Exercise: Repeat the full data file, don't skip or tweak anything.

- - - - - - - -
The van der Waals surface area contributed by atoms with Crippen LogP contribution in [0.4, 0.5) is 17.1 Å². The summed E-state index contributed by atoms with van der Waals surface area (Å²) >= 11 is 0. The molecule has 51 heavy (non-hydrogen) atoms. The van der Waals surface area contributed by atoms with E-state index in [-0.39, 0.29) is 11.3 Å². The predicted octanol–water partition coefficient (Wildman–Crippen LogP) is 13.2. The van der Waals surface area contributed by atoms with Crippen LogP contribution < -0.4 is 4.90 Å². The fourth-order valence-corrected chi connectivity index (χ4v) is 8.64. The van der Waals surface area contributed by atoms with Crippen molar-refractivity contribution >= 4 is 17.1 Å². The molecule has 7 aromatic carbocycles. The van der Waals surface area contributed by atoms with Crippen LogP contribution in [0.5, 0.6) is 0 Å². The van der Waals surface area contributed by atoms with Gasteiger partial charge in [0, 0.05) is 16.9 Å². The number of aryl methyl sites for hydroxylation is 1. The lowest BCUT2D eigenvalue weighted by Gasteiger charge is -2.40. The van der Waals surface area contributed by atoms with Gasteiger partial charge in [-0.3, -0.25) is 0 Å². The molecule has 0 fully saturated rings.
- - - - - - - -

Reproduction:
The van der Waals surface area contributed by atoms with Crippen LogP contribution in [0.4, 0.5) is 17.1 Å². The summed E-state index contributed by atoms with van der Waals surface area (Å²) >= 11 is 0. The molecule has 51 heavy (non-hydrogen) atoms. The van der Waals surface area contributed by atoms with E-state index in [-0.39, 0.29) is 11.3 Å². The predicted octanol–water partition coefficient (Wildman–Crippen LogP) is 13.2. The van der Waals surface area contributed by atoms with Crippen LogP contribution < -0.4 is 4.90 Å². The fourth-order valence-corrected chi connectivity index (χ4v) is 8.64. The van der Waals surface area contributed by atoms with Crippen molar-refractivity contribution >= 4 is 17.1 Å². The molecule has 7 aromatic carbocycles. The van der Waals surface area contributed by atoms with Crippen LogP contribution in [0.5, 0.6) is 0 Å². The van der Waals surface area contributed by atoms with Gasteiger partial charge in [0, 0.05) is 16.9 Å². The number of aryl methyl sites for hydroxylation is 1. The lowest BCUT2D eigenvalue weighted by Gasteiger charge is -2.40. The van der Waals surface area contributed by atoms with Gasteiger partial charge in [-0.3, -0.25) is 0 Å². The molecule has 0 fully saturated rings.